Over 3500 hydropower dams are planned or in various stages of construction around the Western Balkans, which contains some of the last untouched river systems and truly wild nature in Europe. The majority of these projects are so called "small hydropower" installations, with an energy output of less than 10 Megawatts. Despite their name, small hydropower installations often leave a large impact on the surrounding environment and ecosystem, in some cases diverting up to 95% of a river's flow to run through nearby turbine stations, leaving little of the natural flow and especially endangering species of migratory fish. The impact of climate change and increasing drought conditions often magnify these effects, reducing the already limited capacity of these dams to produce electricity.
In Albania, indiscriminate construction of small hydropower dams has resulted in lasting damage to wild areas, including in several national parks that should enjoy protected status. The landscape is scarred by construction of access roads and pipelines that stretch over mountains, bleeding once wild river valleys completely dry. Opposition to many of these projects by local populations have resulted in years of protracted legal battles, court decisions that haven't been enforced, as well as threats, intimidation and violence against the most outspoken activists. While the Albanian government has declared an end to small hydropower projects that would negatively affect important natural sites and populations, construction is still taking place throughout the country in rural areas where locals have little knowledge of their rights or the ability to exercise them.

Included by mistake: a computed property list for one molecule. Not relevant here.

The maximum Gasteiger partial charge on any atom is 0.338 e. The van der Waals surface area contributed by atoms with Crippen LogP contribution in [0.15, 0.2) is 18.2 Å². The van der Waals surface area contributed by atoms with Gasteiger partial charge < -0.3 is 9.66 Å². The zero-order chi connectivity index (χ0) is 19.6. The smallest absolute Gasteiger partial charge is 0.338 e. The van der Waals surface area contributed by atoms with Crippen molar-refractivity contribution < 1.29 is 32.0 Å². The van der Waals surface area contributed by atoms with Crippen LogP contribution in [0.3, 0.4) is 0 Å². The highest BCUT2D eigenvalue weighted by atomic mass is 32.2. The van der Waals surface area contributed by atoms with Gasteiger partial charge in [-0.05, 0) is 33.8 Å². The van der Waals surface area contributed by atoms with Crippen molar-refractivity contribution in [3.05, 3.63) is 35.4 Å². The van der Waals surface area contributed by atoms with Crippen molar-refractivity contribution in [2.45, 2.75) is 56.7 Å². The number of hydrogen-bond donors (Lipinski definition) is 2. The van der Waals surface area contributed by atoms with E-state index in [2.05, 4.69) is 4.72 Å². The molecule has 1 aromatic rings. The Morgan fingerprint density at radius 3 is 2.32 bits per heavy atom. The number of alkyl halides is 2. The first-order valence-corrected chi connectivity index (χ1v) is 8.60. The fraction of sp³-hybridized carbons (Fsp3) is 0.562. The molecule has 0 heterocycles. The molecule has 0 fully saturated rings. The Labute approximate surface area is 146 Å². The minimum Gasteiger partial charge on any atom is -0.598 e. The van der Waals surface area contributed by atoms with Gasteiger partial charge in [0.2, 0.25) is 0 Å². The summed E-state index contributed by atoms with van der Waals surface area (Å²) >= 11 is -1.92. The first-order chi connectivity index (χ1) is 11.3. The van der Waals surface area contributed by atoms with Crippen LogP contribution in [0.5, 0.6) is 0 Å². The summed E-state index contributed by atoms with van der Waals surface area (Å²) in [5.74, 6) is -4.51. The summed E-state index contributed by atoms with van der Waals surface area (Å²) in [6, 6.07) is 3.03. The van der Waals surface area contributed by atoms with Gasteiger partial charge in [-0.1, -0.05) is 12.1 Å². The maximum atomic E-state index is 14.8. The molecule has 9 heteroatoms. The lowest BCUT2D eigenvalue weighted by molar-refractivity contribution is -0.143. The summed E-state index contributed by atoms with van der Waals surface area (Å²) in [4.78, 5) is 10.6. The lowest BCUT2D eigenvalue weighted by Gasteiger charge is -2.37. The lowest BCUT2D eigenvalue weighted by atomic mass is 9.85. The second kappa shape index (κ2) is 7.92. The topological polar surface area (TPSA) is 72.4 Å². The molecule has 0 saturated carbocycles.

These photos, shot for a collective of NGOs behind the Save the Blue Heart of Europe campaign, aim to capture the destructive impact that small hydropower is having in Albania and throughout the Balkans.